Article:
During WWII, so-called "queer stockades" were created on some bases to segregate troops identified as gay. Those outside exposed them to public ridicule.
During the same period, some service members suspected of being gay were sent to special psychiatric wards. One was on the then-Naval Base on Treasure Island in San Francisco Bay.
DESPITE THE STATISTICALLY LOW NUMBERS discharged during WWII, in Coming Out Under Fire, gay historian Allan Bérubé estimated that, "by the late 1980s the total number of men and women discharged as homosexuals or lesbians since 1941 approached 100,000"—before anyone had ever thought of Don’t Ask, Don’t Tell. In 1966, the Navy ALONE discharged 1,708 gays—some 500 more than ALL the branches did during the worst year of DADT. Nearly as many were discharged during the eight years Ronald Reagan was President as in the 17 years DADT was law. Still, the military has temporarily reduced the number of discharges to allow for more to be available for combat in every conflict from WWII through today. Bérubé discovered that an adjutant general during WWII ordered the commanding general of the West Coast Air Corps Training Center in California to review the cases of some men already convicted of sodomy "to determine their respective availability for military service [with] the view of conserving all available manpower for service in the Army." He canceled the men's dishonorable discharges and made them eligible for reassignment AFTER completing their prison sentences, In 1945, facing manpower shortages during the final European offensive in Europe, Secretary of War Harry Stimson ordered a review of all gay discharges and ordered commanders to "salvage" homosexual soldiers for service whenever necessary. The number of men discharged for being gay during WWII was only in the low thousands out of 16 MILLION men who served—a lot of "looking the other way" no matter how low one thinks the incidence of homosexuality is in the population. The Army Commander's Handbook, updated in 1999 and still in use at the time of repeal, read: "if discharge [for homosexuality] is not requested prior to the unit's receipt of alert notification, discharge isn't authorized. Member will enter active duty with the unit." In other words, if you came back alive, THEN they’d discharge you. As the years passed, and particularly after Leonard’s challenge, fewer and fewer discharges were labeled “Dishonorable” or “Less Than Honorable” which severely impacted one’s civilian job opportunities and meant no or fewer veteran benefits. By the time the ban was converted to DADT, on average 95% of those discharged got some kind of "honorable" characterization.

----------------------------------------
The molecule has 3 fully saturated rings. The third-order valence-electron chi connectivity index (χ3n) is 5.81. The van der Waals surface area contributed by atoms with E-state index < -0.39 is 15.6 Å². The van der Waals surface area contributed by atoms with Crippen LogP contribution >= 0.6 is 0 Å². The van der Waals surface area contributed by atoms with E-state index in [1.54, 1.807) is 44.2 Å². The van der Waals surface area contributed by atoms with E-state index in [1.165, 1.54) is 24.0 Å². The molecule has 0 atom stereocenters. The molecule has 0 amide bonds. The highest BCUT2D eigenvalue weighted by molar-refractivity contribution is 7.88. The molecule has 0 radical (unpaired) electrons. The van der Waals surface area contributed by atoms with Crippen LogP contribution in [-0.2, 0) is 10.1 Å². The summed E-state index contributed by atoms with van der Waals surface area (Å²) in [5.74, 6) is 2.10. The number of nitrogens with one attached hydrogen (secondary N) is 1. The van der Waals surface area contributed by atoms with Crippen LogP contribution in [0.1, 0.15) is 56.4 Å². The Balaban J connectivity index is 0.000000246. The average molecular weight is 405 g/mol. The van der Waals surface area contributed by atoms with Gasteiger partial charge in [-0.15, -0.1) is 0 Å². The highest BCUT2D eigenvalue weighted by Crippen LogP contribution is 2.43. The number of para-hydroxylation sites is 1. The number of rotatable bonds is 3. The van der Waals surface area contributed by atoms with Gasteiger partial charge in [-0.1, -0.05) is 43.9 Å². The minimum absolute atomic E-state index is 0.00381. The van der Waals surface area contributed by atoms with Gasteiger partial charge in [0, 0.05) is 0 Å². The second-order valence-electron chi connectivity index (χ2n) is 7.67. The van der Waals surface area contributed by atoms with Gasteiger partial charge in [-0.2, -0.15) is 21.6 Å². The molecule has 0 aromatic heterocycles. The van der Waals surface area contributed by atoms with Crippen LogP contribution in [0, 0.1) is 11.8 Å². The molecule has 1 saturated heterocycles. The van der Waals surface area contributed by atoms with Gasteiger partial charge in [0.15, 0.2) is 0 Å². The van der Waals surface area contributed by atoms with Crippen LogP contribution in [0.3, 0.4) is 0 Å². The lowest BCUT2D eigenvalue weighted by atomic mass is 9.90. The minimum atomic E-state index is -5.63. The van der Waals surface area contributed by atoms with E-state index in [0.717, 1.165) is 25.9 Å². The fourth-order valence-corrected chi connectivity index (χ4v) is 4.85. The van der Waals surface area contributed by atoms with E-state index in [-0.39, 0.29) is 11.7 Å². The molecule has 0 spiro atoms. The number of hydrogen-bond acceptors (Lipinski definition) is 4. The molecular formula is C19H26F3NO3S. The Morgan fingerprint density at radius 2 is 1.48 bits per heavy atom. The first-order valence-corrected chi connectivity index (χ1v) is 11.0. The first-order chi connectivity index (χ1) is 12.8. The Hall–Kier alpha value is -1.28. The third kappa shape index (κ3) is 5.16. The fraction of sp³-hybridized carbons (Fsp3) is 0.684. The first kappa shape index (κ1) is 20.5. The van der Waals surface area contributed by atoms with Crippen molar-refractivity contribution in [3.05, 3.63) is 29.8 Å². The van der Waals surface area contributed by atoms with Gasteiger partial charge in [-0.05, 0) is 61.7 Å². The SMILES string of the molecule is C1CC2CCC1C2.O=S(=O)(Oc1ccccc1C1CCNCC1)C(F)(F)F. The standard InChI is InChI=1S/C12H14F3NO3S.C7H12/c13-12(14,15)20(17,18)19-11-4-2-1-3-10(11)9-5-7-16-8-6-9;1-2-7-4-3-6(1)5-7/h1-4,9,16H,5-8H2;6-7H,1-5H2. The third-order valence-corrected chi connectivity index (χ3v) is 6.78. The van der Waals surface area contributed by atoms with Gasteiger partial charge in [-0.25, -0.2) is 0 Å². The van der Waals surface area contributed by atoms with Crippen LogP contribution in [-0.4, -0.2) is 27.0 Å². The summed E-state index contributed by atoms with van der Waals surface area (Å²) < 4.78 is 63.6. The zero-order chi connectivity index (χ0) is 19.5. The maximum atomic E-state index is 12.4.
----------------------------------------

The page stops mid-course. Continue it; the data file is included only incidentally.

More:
Though this chart does not reflect discharges in the Reserves and Coast Guard, it demonstrates the Pentagon's decades-long practice of "Stop Loss"—in this case, reducing discharges after going to war in Iraq and Afghanistan. Sadly, President Obama needlessly allowed some 700 more to be discharged when he could have used his Executive authority to freeze such discharges in the name of national security while repeal legislation progressed in Congress.
Long before its codification into DADT, trying to end the ban was among the earliest goals of the American gay rights movement, and many of the movement's leaders were veterans themselves.
It was the focus of the very first gay protest demonstration in the United States as shown in the pictures at left courtesy of one of its organizers, gay rights pioneer Randy Wicker. It was held at New York City's Whitehall Induction Center in September of 1964—five years before Stonewall.
While abuses in addition to discharge such as confinement to a military mental ward were virtually never practiced under"Don't Ask, Don't Tell," it was really little more than old wine in new bottles with a catchy label. Mainstream media, even some gay media, mindlessly and inexcusably echoed Pentagon propaganda when they said things like, "Under DADT, gays can serve in the military they just have to be in the closet when they're on duty." This charade dated back to the 1993 Summer of Shame.
"Don't tell" diabolically meant you couldn't tell ANYONE at ANYTIME. Not even your mother. If someone ELSE told your commanding officer that you were gay, the burden was on YOU to "prove" you weren't or that, while you were gay, you had never engaged in "homosexual acts" and NEVER would.
The supposed prohibitions on the military—"don't ask, don't pursue, don't harass"—were violated at will and with impunity.
Bottom line? The same truth that went all the way back to the barracks and battlefields of World War II: if your superiors liked you and/or your superiors needed you, doing nothing once they suspected or knew was likely to be the order of the day. If they didn't, Johnny [and Jill] went marching home. [A highly disproportionate number of lesbians were discharged over gay men.]
What had changed significantly since 1993 when the policy became a combination of policies and law lumped under DADT was that every survey showed that a majority of voters now supported allowing gays to serve openly in the military. And the studies that demonstrated that gays create no problems as a class, including some once secret conducted by the Pentagon itself and going back over half-a-century, piled higher and higher.